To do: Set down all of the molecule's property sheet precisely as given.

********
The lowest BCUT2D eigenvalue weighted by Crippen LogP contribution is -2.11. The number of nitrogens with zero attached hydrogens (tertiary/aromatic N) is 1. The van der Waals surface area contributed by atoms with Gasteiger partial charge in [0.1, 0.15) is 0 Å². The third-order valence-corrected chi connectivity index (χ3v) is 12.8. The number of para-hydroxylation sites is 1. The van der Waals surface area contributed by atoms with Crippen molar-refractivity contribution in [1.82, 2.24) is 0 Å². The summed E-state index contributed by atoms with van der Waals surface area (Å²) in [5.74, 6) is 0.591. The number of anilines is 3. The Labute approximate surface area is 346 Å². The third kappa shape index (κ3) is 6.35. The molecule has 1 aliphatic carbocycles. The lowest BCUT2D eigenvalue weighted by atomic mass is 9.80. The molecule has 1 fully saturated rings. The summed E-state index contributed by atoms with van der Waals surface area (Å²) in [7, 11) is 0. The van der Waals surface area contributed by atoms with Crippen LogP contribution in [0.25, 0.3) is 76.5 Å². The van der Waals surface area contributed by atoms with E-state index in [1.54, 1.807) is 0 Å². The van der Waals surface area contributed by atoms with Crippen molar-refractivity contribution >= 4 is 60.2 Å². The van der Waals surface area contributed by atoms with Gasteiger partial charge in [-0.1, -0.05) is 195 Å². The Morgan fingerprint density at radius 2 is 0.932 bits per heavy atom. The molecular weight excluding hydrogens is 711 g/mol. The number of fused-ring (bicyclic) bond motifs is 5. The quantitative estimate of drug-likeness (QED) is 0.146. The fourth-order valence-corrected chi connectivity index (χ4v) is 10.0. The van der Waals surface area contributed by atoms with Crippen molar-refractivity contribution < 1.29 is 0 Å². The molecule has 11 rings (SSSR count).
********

The lowest BCUT2D eigenvalue weighted by Crippen LogP contribution is -2.11. The number of nitrogens with zero attached hydrogens (tertiary/aromatic N) is 1. The van der Waals surface area contributed by atoms with Gasteiger partial charge in [0.1, 0.15) is 0 Å². The third-order valence-corrected chi connectivity index (χ3v) is 12.8. The number of para-hydroxylation sites is 1. The van der Waals surface area contributed by atoms with Crippen molar-refractivity contribution in [1.82, 2.24) is 0 Å². The summed E-state index contributed by atoms with van der Waals surface area (Å²) in [5.74, 6) is 0.591. The number of anilines is 3. The Labute approximate surface area is 346 Å². The third kappa shape index (κ3) is 6.35. The molecule has 1 aliphatic carbocycles. The lowest BCUT2D eigenvalue weighted by atomic mass is 9.80. The molecule has 1 fully saturated rings. The summed E-state index contributed by atoms with van der Waals surface area (Å²) in [7, 11) is 0. The van der Waals surface area contributed by atoms with Crippen LogP contribution in [0.25, 0.3) is 76.5 Å². The van der Waals surface area contributed by atoms with E-state index in [1.54, 1.807) is 0 Å². The van der Waals surface area contributed by atoms with Crippen molar-refractivity contribution >= 4 is 60.2 Å². The van der Waals surface area contributed by atoms with Gasteiger partial charge in [-0.1, -0.05) is 195 Å². The Morgan fingerprint density at radius 2 is 0.932 bits per heavy atom. The molecular weight excluding hydrogens is 711 g/mol. The number of fused-ring (bicyclic) bond motifs is 5. The quantitative estimate of drug-likeness (QED) is 0.146. The fourth-order valence-corrected chi connectivity index (χ4v) is 10.0. The van der Waals surface area contributed by atoms with Crippen molar-refractivity contribution < 1.29 is 0 Å². The molecule has 11 rings (SSSR count).